Hi, I'm Kirby Allison founder of The Hanger Project and today I'm going to be showing you how to both condition and polish your crocodile and alligator shoes, or exotics. These reptile skins are generally very durable, but they do require regular conditioning in order to prevent them from drying out and having the scales crack. I'm going to be using the Saphir Reptan, which is a water based conditioner. The little bit of waxes use a lanolin oil, which comes from sheep in order to condition the crocodile. Then, if necessary, you can use a pigmented cream polish such as the Saphir Pommadier cream to add pigmentation if there is any type of discoloration or scuffing. These shoes are pretty good so I'm probably not going to use that. The Reptan provides a nice shine, but if you do desire a little bit of a higher gloss shine on the toe box, what I'm going to recommend is that you use the Saphir Mirror Gloss because of its lower concentration of solvents. What that's going to do is allow you to really focus on building up the hard wax content in order to produce a shine without actually penetrating the leather or the crocodile as much as a normal Pate de Luxe wax polish would.
The shoes that I'm polishing today I actually inherited from my grandfather. So being that they're 30 to 40 years old they're actually in pretty good condition. It's just a testament to how long a pair of shoes can last if you're taking care of them properly. The only thing that I would say about these is that I did replace the sole and had them re-soled by a shoemaker whenever I first received them, and you can see that there is one scale that is actually cracked that occurred just because my grandfather probably wasn't conditioning these properly. But since in my care I think that they've been looking great and they're really special to me. I enjoy wearing them and it's important that I take care of these properly.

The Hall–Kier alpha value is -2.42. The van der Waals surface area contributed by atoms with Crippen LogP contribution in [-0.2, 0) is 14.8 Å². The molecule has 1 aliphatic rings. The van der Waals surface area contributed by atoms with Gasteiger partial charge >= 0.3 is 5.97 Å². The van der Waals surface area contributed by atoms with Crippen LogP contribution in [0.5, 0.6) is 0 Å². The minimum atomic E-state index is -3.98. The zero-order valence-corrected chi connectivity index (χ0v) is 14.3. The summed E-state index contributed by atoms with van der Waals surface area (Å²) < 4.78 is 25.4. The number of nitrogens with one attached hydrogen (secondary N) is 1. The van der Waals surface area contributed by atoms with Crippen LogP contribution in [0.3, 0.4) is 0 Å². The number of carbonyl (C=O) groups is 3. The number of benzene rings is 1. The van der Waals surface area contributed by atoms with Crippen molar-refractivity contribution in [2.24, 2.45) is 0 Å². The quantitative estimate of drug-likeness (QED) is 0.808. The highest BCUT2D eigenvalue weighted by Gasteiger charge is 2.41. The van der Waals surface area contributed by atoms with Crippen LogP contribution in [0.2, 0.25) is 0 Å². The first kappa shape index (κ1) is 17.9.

First we're going to condition the crocodile using Reptan. Reptan is a water based conditioner that uses lanolin oil in order to condition the crocodile or alligator. It contains a low concentration of waxes so you're still going to get some wax protection, but not as much as you would get from a wax polish. Now you could clean the shoes first using the Saphir leather cleaning soap but these are in pretty good condition so I'm just going to skip that altogether in order to reduce the amount of wear on these shoes. Use a cotton chamois.
There's a few things that are different when conditioning an exotic from a conditioning like calfskin. The first thing is that it's really important that you allow as much time as possible for the crocodile to absorb the Reptan. What I like to do is I like to apply a pretty thick layer and then allow as much time as possible, so either allow the shoe overnight to absorb that, or at least at a minimum a few hours. I've applied the Reptan conditioner to these shoes and now I'm going to allow them two to three hours at least- or overnight if you have the time, for the conditioner to dry. Once it's fully dried then we'll be able to buff it off with a horsehair brush.